WATERVILLE — Even as the temperature plummeted to negative numbers Friday, police and fire officials said it was business as usual during the day.

Waterville police Deputy Chief William Bonney said they hadn’t received any specific calls about the bitterly cold weather. He said typically two or three times a winter, they will encounter someone “outside and unable to take care of themselves,” in which case they either bring the person home, to the hospital or to the Mid-Maine Homeless Shelter. Representatives from the shelter were not available for comment on how busy the shelter was Thursday night into Friday. Bonney said if a person has nowhere to go, the police will “do everything we can to get them some place warm.”

“It’s not something that happens every time it gets cold,” he said.

According to meteorologist Nikki Becker, of the National Weather Service, the temperature all across Maine fell to an usually frigid level Thursday night and Friday morning. Becker said factoring in wind chill, the low in Waterville was minus 32 degrees Fahrenheit. In Augusta, the low was minus 28 degrees, and in Lewiston it was minus 27 degrees. Becker said without considering wind chill, the low temperature in Waterville was minus 8 degrees.

Fire Department Lt. Scott Holst said aside from a few broken water pipes in residences, there hadn’t been any weather-related problems for the department to respond to. The most common emergency services provided on days like Friday, Holst said, are helping people who either have slipped and fallen or have respiratory problems after being outside too long.

“We’ve been quiet,” Holst said.

Following the cold weather, Becker said, will be a snowfall of 4 to 6 inches Saturday. Over the course of the day, she said, that will transition to a “wintery mix” before turning to rain Sunday. The temperature then is expected to rise back up then.

The cold also presented problems for drivers across New England. Pat Moody, the spokesperson for AAA, said the Northern New England branch of the travel organization, which covers Maine, New Hampshire and Vermont, had responded to 3,000 calls. On a typical winter day, he said Northern New England staffers might respond to 1,800 calls. He projected that by the end of the day, AAA would have responded to “double or triple” the usual number of calls.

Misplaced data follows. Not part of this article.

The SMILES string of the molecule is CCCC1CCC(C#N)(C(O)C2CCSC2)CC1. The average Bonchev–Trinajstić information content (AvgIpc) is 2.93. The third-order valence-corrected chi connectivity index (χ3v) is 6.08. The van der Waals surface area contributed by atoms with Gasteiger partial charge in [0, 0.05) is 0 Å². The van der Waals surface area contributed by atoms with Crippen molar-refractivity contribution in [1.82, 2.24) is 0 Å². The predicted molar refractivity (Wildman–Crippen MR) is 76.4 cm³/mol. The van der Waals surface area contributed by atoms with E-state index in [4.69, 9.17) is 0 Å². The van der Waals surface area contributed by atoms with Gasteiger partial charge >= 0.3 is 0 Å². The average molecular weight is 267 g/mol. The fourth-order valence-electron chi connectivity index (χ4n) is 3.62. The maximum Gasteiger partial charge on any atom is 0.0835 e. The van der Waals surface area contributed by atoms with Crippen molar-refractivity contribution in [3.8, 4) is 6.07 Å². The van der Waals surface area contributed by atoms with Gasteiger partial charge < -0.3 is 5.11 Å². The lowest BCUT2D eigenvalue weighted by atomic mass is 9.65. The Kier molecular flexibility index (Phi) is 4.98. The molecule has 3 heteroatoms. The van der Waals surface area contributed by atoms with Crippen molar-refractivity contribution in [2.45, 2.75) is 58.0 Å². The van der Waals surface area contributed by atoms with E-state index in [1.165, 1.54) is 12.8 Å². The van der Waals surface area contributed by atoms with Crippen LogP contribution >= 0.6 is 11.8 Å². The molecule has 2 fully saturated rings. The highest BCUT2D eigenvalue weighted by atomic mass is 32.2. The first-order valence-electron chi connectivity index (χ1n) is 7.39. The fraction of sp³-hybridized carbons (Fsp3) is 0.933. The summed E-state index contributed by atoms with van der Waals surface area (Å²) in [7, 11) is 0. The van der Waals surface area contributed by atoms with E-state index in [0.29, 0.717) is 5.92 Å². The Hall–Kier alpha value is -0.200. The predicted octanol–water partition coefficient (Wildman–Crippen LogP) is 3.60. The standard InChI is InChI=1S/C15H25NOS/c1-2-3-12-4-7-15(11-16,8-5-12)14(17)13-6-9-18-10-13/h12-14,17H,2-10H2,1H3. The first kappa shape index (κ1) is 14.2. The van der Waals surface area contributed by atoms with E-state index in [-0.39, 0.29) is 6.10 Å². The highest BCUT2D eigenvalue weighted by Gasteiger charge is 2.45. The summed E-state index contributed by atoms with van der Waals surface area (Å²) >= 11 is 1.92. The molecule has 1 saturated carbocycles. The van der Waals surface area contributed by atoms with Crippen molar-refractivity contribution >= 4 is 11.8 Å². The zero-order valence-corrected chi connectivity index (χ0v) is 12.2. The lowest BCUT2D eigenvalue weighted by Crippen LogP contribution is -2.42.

“It’s been a busy day,” Moody said.

The most common call AAA received Friday involved batteries. Moody said a battery loses about 60 percent of its starting power when the temperature drops below zero. Most of the calls were from drivers needing their batteries either jumped or replaced; and in metropolitan areas, Moody said, AAA drivers offer a battery replacement service. A battery lasts three to five years, and Moody said AAA recommends that anyone who has difficulty starting a vehicle in the cold see if its battery needs to be replaced.

Moody said AAA staffers also have been responding to a lot of calls about tire pressure. For every 10-degree drop in temperature, Moody said, a tire will lose about a pound of pressure. He said in most cases this is not usually an emergency situation, but a number of customers called after seeing their air pressure gauge in their car activate.

“When it gets this cold, all components of the car have to work harder,” Moody said.

Despite the harsh elements, virtually all the lights in the area remained on. Gail Rice, a Central Maine Power spokeswoman, said the company hadn’t received many calls about power outages in the Waterville area. It did have a problem farther north in the state, where thousands of customers lost power after a tree fell on a transformer.

Mark Turner, director of public works in Waterville, said his department hadn’t had to respond to any cold weather-related calls, but it was preparing for the upcoming snowfall.

“We’re just standing by for the first signs of snowfall and precipitation for tomorrow,” Turner said. “It’s been fairly quiet today. We’re just getting ready for things.”

Although Becker predicted a warm-up over the weekend, Turner said with all the cold weather, it would be difficult for the warmer air to have a big effect. He said that could mean a long night for Public Works, especially if the precipitation continues through the night.

“If it continues and turns to rain with cold temperatures, it could get pretty difficult for slippery roads and icy conditions,” he said.

The winter weather also will affect holiday events in downtown Waterville. Kringleville, a long-standing tradition in which families can meet Santa Claus and Mrs. Claus, is canceled for Saturday because of the expected storm. Kringleville will resume its regular business hours Sunday, from 1 to 5 p.m.

Colin Ellis — 861-9253

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Twitter: @colinoellis